But that is exactly the moment that the angel shows up in Joseph’s dream, with the words, “Do not be afraid.” And with a completely different plan. Each week during this series, we have been looking at a different character in the Christmas story. Each of them is living in some version of a life of fear. But in each instance, God shows up, in the form of an angel, and gives the person exactly what they need. A gift in place of their fear: Zechariah received a season of silence. Mary received the dance of knowledge and imagination. Now, it’s Joseph’s turn to receive a gift: the gift of relationship. A new relationship with God. A new relationship with Mary. A new relational purpose. Biblical scholar David Schnasa Jacobsen suggests here that Joseph is given the chance to respond to God’s grace with what he calls “relational obedience.” Joseph is given an invitation to leave his isolation and engage God and the world and Mary in new ways, which is exactly what he does. He becomes the anti-Lone Wolf, taking Mary as his wife in spite of the shame that it might bring him. He obeys the call of God through the angel to take Mary and her baby as his adopted family.
And that relational obedience is just the beginning. Look again at the end of the passage. What does the angel say that this baby will be called? Emmanuel. God with us. The whole point of the Incarnation, of Christmas, of Mary and Joseph and the stable and all of this, is that God is a God of radical relationality. Of with-us-ness. That God would come into community, into family, into relationship in the radical way that Christmas demonstrates, destroys our stereotypes and invites us out of our isolation, to see the world afresh. God has always been about radical relationality. And God is still about radical relationality. About community. About faithful relationships. About family. About love. About forgiveness. About grace. About hope.
I cheated a little bit in the quote I gave you from Meacham. He indeed says that fear is the cause of deep isolation and violence, but that isn’t the end of the news from him. This is actually the whole quote:
Fear feeds anxiety and produces anger; hope, particularly in a political sense, breeds optimism and feelings of well-being. Fear is about limits; hope is about growth. Fear casts its eye warily, even shiftily, across the landscape; hope looks forward, toward the horizon. Fear points at others, assigning blame; hope points ahead, working for a common good. Fear pushes away; hope pulls others closer. Fear divides; hope unifies.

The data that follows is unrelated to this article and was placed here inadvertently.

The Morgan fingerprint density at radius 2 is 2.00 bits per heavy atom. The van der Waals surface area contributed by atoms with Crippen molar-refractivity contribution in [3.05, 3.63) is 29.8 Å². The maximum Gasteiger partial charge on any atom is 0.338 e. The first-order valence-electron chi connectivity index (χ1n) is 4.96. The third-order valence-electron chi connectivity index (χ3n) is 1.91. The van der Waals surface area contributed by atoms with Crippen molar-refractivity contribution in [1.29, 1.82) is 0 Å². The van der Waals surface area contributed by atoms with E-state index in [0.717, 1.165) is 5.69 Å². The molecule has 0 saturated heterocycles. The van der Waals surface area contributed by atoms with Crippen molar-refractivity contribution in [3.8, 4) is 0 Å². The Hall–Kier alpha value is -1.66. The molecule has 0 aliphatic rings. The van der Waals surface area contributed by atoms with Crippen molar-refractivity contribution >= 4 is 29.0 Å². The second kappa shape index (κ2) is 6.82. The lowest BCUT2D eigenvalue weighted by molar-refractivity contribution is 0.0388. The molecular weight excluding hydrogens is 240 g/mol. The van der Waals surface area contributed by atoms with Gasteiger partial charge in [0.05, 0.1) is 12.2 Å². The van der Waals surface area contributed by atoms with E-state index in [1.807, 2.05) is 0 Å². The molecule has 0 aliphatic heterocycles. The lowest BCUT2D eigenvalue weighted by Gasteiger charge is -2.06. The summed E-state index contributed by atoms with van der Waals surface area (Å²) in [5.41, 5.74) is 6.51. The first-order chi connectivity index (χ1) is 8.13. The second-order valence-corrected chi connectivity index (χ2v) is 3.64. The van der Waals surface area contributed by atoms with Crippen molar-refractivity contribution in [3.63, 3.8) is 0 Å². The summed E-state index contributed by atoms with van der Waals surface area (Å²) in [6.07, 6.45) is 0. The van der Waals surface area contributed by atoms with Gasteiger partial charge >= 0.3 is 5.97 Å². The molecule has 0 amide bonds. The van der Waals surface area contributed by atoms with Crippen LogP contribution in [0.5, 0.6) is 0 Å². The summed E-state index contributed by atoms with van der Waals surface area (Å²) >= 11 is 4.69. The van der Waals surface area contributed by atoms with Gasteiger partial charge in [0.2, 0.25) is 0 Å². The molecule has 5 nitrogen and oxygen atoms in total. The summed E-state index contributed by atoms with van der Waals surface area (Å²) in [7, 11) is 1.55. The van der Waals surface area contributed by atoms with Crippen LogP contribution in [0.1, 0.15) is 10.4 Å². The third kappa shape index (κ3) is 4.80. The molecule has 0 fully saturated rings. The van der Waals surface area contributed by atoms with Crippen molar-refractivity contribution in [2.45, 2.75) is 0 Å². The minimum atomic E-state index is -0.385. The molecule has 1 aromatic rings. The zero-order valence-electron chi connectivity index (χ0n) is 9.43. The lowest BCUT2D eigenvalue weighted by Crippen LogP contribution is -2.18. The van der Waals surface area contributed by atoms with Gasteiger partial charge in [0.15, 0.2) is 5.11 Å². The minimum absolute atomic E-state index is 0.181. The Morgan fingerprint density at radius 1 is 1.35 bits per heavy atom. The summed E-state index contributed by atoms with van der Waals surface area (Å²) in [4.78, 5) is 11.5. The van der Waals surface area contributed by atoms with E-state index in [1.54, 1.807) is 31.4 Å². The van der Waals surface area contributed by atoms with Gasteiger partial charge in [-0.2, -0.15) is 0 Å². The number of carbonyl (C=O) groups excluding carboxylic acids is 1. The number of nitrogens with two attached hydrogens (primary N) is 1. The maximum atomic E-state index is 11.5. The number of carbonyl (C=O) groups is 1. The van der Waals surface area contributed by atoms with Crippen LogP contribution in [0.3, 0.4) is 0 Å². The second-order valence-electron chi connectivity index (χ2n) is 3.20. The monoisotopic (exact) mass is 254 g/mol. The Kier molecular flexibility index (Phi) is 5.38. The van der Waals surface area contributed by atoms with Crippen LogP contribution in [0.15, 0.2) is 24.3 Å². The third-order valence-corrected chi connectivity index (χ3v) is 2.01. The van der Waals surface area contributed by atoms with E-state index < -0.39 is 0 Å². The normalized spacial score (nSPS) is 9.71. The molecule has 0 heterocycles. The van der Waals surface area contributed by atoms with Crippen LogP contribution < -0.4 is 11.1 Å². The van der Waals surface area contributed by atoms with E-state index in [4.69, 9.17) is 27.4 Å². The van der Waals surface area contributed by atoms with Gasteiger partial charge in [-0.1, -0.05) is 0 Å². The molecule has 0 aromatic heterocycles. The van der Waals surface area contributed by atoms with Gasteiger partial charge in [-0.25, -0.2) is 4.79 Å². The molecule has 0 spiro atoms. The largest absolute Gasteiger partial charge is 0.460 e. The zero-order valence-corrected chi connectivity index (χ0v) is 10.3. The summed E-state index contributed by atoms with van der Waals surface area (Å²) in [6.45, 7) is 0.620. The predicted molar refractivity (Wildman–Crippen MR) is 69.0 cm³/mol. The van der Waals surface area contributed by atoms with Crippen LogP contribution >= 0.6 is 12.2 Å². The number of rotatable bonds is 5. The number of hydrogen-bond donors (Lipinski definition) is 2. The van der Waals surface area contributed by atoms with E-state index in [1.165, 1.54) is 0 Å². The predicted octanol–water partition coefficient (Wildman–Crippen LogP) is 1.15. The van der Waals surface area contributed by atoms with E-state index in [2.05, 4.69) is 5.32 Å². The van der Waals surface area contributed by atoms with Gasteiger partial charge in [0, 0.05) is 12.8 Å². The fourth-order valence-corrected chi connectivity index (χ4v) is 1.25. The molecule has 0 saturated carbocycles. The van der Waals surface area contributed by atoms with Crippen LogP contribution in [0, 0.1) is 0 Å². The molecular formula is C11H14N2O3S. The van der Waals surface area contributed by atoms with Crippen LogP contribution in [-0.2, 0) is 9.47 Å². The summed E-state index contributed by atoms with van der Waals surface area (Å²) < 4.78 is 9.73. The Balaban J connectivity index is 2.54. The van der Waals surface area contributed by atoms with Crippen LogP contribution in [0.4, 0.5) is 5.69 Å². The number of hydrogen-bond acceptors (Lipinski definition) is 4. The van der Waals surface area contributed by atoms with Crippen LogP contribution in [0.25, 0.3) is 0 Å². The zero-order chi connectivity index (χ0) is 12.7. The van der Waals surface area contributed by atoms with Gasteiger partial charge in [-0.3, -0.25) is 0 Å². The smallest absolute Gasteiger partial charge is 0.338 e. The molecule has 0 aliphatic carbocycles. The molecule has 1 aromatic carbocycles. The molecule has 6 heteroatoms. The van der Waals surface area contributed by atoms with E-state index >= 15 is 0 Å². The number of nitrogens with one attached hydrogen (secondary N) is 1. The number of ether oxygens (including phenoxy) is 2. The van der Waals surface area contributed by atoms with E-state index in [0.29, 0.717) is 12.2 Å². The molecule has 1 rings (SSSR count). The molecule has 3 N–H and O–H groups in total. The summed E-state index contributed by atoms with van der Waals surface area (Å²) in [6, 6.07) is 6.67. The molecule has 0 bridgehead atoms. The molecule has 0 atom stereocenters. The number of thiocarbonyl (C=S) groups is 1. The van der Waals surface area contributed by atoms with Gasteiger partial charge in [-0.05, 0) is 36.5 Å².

Meacham illuminates the work of Joseph and his relational obedience here, and calls us to a similar obedience and a similar hope. He suggests like Joseph, that we are teetering on the edge:
- Will we fall into the stereotype of the Lone Wolf, the self-reliant and self-made individual?
- Will we retreat into isolation, harboring our fears?
- Will we hide from the hard work of community, assuming we can figure out all the answers ourselves?
Or will we risk radical relationship?
- Will we move beyond our fears of what we think others will think about us?
- Will we choose to trust God and others, even when the answers don’t seem obvious or seem different than what we had assumed or grew up with?
- Will we engage in “relational obedience” to God and God’s calling, opening our eyes to the vision that God sets before us?
Which is, by the way, the true end of the story of the Lone Wolf. Staying in isolation never ends well, not even in Hollywood. Even the Lone Wolves that we idolize have learned this. Batman has his sidekick Robin, and Alfred the butler is the one who protects the protector. The original Lone Wolf, in the story by Vance, rejects the crime syndicate, but by the end falls in love with the girl and has his own sidekick that keeps him out of trouble. And the Mandalorian: no big spoilers here, but if you’ve seen it you know that even the tough, cold-blooded bounty hunter ends up in relationship, and it is powerful…and adorable.
And of course, the biggest irony in all of this the fact that a wolf is one of the most social and communal animals on the planet. Wolves live in communities together, staying together in their packs for life. They travel and hunt together in relational packs. They are believed to mate for life, and everyone in the pack brings food and cares for the babies, whether they are their own offspring or not. The myth of the Lone Wolf is simply that: a myth.
God doesn’t call us to be Lone Wolves. God calls us to radical relationship with God and others. This season, let Joseph lead the way into community and into grace.